Word Finder: First, we identified all words considered speech (i.e., we excluded transcript labels for non-speech events, such as coughing or laughing). Second, we stripped all leading and trailing whitespaces and punctuation surrounding each word to create a simple ordered string of words separated by one space. Third, we used regular expressions and our uncertainty search terms to identify all instances of the target uncertainty language in the full PCCRI text dataset (by conversation and by speaker (i.e. patient/family or clinician)) within each conversation. We wrote into the script a list of exception rules to keep irrelevant words with a target stem from being added, and to avoid negations (target words with altered meaning due to a preceding ‘no’, ‘un’, ‘not’, or ‘non’). We manually checked five full transcripts using the Uncertainty Word List and identified no errors in the algorithm.
Defining Uncertainty Subtypes: Determining subgroups of uncertainty was an iterative process. We first explored the existing groupings presented in existing literature. Notably, we began working off the groups defined in a 2017 Strekalova et al. paper: possibility-indicating verbs, hedging verbs, qualifiers, direct expressions of uncertainty, and question-asking. We also explored groupings based on Han’s Taxonomy of Uncertainty (Han, 2011). In Han’s conceptual model, uncertainty is organized into three primary domains: ambiguity, complexity and probability. Ambiguity involves information subject to interpretation (whether that is due to imprecision, conflicting data/opinions, or a lack of information). Complexity is implicated in situations involving an array of determining factors and/or interpretive signals. Probability concerns the likelihood of a potential future event to occur (i.e. indeterminacy of outcome) (Babrow, 1998; Han, 2011). To look for natural clusters of uncertainty terms based on our terms’ definitions, we also used a visualization program, Gephi (Bastian, 2009), to graph the “proximity” of one term to another using strength of equivalence from synonym directories. Ultimately, we settled on uncertainty subtypes of Hedging Terms, Possibility Indicators, Confusion Terms, and Prognosis Uncertainty Terms.
Hedging Terms: words used to suggest something rather than state it; by using ‘think’ instead of ‘know’, one adds some level of uncertainty to the statement that follows. Hedging implies speculation (Vincze, 2014).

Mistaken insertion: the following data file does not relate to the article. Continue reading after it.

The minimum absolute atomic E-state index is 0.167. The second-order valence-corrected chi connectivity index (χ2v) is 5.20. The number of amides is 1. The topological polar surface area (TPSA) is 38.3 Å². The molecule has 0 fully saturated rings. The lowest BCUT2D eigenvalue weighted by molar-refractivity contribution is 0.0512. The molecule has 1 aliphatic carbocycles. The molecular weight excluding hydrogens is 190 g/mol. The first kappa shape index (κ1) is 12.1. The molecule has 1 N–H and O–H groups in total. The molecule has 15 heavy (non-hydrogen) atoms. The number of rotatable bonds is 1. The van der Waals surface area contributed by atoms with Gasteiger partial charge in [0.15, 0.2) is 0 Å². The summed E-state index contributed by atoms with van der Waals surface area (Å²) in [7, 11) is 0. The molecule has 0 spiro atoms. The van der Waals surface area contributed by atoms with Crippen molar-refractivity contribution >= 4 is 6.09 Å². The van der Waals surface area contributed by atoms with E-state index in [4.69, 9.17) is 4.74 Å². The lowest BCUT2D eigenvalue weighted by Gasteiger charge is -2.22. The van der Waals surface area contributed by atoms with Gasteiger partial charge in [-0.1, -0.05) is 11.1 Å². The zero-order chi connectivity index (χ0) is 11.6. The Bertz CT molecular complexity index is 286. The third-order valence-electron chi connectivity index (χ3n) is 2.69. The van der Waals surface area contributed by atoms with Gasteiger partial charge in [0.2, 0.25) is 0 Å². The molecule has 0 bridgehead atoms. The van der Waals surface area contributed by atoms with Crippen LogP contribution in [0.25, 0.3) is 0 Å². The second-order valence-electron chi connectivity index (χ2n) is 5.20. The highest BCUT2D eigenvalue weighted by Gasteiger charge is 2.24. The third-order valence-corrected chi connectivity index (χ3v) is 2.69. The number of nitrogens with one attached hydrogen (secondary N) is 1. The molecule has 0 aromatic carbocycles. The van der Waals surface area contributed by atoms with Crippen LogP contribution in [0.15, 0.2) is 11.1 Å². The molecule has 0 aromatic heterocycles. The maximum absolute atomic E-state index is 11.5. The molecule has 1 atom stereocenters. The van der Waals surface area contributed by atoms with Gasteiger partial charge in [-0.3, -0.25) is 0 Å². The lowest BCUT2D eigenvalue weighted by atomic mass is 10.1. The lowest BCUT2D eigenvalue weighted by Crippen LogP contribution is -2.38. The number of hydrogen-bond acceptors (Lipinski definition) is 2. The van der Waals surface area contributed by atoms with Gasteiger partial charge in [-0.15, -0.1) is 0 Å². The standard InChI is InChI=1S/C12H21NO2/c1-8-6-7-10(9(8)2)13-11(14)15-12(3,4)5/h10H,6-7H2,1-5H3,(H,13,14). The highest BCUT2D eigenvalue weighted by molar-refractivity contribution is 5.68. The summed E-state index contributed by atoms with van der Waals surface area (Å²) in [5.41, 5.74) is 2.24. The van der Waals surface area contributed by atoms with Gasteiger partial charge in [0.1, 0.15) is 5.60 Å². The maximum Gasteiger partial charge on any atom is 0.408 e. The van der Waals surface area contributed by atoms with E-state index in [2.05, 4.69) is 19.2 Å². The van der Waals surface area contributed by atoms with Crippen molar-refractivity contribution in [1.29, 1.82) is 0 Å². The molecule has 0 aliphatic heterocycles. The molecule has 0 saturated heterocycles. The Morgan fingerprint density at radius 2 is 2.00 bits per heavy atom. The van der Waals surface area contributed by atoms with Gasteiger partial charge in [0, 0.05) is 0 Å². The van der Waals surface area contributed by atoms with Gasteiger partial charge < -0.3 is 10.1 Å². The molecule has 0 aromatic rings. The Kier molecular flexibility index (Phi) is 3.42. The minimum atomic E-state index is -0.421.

Possibility Indicators: words giving some uncertain probability or possibility to the associated statement. These include modal verbs.
Confusion Terms: verbal expressions of direct confusion, complexity, a lack of knowledge, or uncertainty.
Team-Adjudicated Uncertainty Corpus: “Strong Subgroup” (*= stem)
|a bit||contemplate||hope||most likely||presume||take a chance|
|a little||convoluted||hypothesi*||most of the time||presuppose||theor*|
|allude to||curiosity||imply||not certain||probabl*||try|
|ambiguity||deem||in all likelihood||not convinced||prognosticate||uncertain|
|anticipate||discombobulate||in all probability||not know||quite||unclear|
|approximately||do not understand||incertain||not sure||reasonable||unconvinced|
|call into question||dumbfound||may||perplex||should||unsure|
|confound||generally||mistrust||postulate||suggest||whether or not|
Uncertainty Subtype Corpus: “Hedging Terms” (*= stem)
Uncertainty Subtype Corpus: “Possibility Indicators” (*= stem)
|chance||in all likelihood||maybe||perchance||possibl*||reasonable|
|changeable||in all probability||might||perhaps||potential|
Uncertainty Subtype Corpus: “Confusion Terms” (*= stem)
|complex||don’t know||mistrust||not sure||undecided|
|complicated||don’t understand||misunderstand||not understand||unexpected|
Figure 1: Uncertainty distribution becomes tighter as search term list is revised
Figure 2: Average percent uncertainty (percent uncertainty words used out of all words in each conversation per subgroup) per conversation, across 231 palliative care consults